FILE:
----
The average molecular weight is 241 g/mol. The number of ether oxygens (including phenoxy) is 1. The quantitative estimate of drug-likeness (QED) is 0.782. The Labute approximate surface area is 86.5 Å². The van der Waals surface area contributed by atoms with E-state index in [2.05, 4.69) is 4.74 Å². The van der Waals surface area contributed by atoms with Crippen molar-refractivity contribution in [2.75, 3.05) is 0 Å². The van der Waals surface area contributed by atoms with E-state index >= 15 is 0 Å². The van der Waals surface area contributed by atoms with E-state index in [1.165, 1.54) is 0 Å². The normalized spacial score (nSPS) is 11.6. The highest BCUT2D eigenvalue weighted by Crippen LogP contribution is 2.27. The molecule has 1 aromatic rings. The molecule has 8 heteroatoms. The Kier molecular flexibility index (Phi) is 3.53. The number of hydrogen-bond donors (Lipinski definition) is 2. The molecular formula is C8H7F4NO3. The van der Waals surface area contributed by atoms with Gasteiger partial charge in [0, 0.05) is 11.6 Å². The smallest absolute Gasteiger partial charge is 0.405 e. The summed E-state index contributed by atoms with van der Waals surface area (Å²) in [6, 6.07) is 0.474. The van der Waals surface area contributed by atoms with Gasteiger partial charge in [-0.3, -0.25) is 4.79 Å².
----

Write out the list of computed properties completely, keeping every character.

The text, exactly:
The average molecular weight is 241 g/mol. The number of ether oxygens (including phenoxy) is 1. The quantitative estimate of drug-likeness (QED) is 0.782. The Labute approximate surface area is 86.5 Å². The van der Waals surface area contributed by atoms with E-state index in [2.05, 4.69) is 4.74 Å². The van der Waals surface area contributed by atoms with Crippen molar-refractivity contribution in [2.75, 3.05) is 0 Å². The van der Waals surface area contributed by atoms with E-state index >= 15 is 0 Å². The van der Waals surface area contributed by atoms with E-state index in [1.165, 1.54) is 0 Å². The normalized spacial score (nSPS) is 11.6. The highest BCUT2D eigenvalue weighted by Crippen LogP contribution is 2.27. The molecule has 1 aromatic rings. The molecule has 8 heteroatoms. The Kier molecular flexibility index (Phi) is 3.53. The number of hydrogen-bond donors (Lipinski definition) is 2. The molecular formula is C8H7F4NO3. The van der Waals surface area contributed by atoms with Gasteiger partial charge in [0, 0.05) is 11.6 Å². The smallest absolute Gasteiger partial charge is 0.405 e. The summed E-state index contributed by atoms with van der Waals surface area (Å²) in [6, 6.07) is 0.474. The van der Waals surface area contributed by atoms with Gasteiger partial charge in [-0.3, -0.25) is 4.79 Å².